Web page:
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Spatially variable effects of artificially created physical complexity on subtidal benthos

Citation

O'Shaughnessy, KA and Perkol-Finkel, S and Strain, EMA and Bishop, MJ and Hawkins, SJ and Hanley, ME and Lunt, P and Thompson, RC and Hadary, T and Shirazi, R and Yunnie, ALE and Amstutz, A and Milliet, L and Yong, CLX and Firth, LB, Spatially variable effects of artificially created physical complexity on subtidal benthos, Frontiers in Ecology and Evolution, 9 Article 690413. ISSN 2296-701X (2021) [Refereed Article]


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Copyright Statement

Copyright © 2021 O’Shaughnessy, Perkol-Finkel, Strain, Bishop, Hawkins, Hanley, Lunt, Thompson, Hadary, Shirazi, Yunnie, Amstutz, Milliet, Yong and Firth. This is an open-access article distributed under the terms of the Creative Commons Attribution 4.0 International (CC BY 4.0) License (https://creativecommons.org/licenses/by/4.0/).

DOI: doi:10.3389/fevo.2021.690413

Abstract

In response to the environmental damage caused by urbanisation, nature-based solutions (NbS) are being implemented to enhance biodiversity and ecosystem processes with mutual benefits for society and nature. Although the field of NbS is flourishing, experiments in different geographic locations and environmental contexts have produced variable results, with knowledge particularly lacking for the subtidal zone. This study tested the effects of topographic complexity on colonising communities in subtidal habitats in two urban locations: (1) Plymouth, UK (northeast Atlantic) and (2) Tel Aviv, Israel (eastern Mediterranean coast) for 15- and 12-months, respectively. At each location, topographic complexity was manipulated using experimental tiles that were either flat or had 2.5 cm- or 5.0 cm-crevices and ridges. In Plymouth, biological complexity was also manipulated through seeding tiles with habitat-forming mussels. The effects of the manipulations on taxon and functional richness, and community composition were assessed at both locations, and in Plymouth the survival and size of seeded mussels and abundance and size of recruited mussels were also assessed. Effects of topographic complexity differed between locations. Topographic complexity did not influence richness or community composition in Plymouth, while in Tel Aviv, there were effects of complexity on community composition. In Plymouth, effects of biological complexity were found with mussel seeding reducing taxon richness, enhancing larger recruited mussels, and influencing community composition. Our results suggest the that outcomes of NbS experiments are context-dependent and highlight the risk of extrapolating the findings outside of the context in which they were tested.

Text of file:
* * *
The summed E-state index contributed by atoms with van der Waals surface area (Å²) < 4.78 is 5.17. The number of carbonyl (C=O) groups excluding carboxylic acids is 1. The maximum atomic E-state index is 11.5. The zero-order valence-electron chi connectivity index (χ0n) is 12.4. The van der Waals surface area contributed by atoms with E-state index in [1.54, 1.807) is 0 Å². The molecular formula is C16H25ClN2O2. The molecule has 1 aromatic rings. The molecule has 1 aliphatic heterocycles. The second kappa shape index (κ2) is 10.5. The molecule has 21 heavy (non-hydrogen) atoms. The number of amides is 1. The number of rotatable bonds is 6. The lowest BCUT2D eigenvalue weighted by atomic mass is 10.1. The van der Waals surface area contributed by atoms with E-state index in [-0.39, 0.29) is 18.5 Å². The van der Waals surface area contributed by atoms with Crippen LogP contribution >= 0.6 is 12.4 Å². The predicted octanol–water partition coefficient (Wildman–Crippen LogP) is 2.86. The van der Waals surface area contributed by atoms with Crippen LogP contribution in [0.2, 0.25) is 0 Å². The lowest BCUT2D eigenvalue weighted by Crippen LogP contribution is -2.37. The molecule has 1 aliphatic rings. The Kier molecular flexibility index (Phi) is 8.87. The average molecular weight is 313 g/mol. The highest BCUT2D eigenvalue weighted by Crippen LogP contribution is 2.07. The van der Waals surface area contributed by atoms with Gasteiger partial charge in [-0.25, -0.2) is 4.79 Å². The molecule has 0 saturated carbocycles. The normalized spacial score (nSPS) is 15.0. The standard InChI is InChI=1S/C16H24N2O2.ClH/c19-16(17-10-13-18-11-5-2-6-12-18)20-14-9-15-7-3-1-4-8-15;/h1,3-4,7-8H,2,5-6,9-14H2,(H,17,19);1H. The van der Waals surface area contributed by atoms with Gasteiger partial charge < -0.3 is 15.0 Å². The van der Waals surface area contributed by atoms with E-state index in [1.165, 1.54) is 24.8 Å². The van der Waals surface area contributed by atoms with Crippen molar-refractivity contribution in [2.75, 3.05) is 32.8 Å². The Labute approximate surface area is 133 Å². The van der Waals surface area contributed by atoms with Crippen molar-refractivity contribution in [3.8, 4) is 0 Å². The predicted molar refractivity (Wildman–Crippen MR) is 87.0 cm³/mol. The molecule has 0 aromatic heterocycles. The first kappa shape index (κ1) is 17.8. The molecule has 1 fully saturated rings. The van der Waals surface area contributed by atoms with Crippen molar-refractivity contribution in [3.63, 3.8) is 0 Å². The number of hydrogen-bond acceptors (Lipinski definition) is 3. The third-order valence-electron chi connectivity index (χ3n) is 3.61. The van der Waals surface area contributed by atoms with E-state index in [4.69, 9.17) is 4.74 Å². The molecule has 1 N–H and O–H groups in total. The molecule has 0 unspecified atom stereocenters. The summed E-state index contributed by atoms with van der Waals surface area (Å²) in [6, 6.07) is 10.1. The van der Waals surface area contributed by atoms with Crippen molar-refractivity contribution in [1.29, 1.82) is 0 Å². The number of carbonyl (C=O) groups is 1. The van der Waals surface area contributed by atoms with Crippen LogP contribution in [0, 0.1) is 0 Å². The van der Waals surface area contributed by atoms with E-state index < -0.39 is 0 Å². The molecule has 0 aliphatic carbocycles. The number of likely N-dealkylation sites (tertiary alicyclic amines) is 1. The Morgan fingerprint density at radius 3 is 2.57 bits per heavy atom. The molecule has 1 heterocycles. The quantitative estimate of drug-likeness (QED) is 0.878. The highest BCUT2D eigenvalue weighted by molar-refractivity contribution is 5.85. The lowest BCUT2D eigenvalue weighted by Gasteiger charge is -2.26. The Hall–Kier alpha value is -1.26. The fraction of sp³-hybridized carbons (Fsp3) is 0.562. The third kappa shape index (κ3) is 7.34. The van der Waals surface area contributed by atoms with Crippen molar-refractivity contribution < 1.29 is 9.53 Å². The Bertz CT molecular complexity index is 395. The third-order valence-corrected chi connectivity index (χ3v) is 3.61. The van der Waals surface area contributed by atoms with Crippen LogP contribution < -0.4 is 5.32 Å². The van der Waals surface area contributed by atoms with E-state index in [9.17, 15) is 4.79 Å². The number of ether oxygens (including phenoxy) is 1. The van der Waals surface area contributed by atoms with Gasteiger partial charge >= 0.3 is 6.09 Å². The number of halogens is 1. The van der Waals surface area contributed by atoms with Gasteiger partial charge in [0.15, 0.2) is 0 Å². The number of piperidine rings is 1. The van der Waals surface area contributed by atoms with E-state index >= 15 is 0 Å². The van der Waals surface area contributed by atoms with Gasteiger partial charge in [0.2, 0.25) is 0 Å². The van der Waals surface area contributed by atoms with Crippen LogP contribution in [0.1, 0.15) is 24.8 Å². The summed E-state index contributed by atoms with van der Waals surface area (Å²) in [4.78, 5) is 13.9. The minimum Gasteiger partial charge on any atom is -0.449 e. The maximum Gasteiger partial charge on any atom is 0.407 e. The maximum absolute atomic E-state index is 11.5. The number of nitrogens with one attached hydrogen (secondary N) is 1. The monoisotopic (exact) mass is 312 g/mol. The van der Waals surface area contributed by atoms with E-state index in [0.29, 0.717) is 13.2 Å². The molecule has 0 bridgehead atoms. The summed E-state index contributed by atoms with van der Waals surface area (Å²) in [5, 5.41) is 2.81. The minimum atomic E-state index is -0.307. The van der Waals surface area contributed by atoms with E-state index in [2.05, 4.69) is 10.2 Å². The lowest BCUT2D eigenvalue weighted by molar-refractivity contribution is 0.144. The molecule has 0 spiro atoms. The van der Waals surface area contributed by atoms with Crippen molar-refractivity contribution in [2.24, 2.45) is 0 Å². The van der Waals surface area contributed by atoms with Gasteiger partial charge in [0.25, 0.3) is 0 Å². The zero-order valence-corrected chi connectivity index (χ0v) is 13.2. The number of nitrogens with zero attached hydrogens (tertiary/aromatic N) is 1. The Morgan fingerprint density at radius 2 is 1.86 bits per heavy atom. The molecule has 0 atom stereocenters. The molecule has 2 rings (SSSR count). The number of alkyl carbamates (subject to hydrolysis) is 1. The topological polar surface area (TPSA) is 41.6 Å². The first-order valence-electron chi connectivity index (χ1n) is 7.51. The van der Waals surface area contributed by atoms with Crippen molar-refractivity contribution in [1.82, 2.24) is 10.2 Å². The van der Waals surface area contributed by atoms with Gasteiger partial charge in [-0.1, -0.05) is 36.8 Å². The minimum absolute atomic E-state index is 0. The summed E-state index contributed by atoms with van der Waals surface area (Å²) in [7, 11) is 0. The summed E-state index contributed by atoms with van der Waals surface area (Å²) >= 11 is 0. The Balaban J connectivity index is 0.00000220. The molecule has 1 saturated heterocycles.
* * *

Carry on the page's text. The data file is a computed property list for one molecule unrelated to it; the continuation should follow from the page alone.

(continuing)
Item Details

Item Type:Refereed Article
Keywords:eco-engineering, complexity, bivalves, coastal infrastructure
Research Division:Biological Sciences
Research Group:Ecology
Research Field:Marine and estuarine ecology (incl. marine ichthyology)
Objective Division:Environmental Management
Objective Group:Coastal and estuarine systems and management
Objective Field:Assessment and management of coastal and estuarine ecosystems
UTAS Author:Strain, EMA (Dr Beth Strain)
ID Code:145575
Year Published:2021
Deposited By:Sustainable Marine Research Collaboration
Deposited On:2021-07-27
Last Modified:2021-09-08
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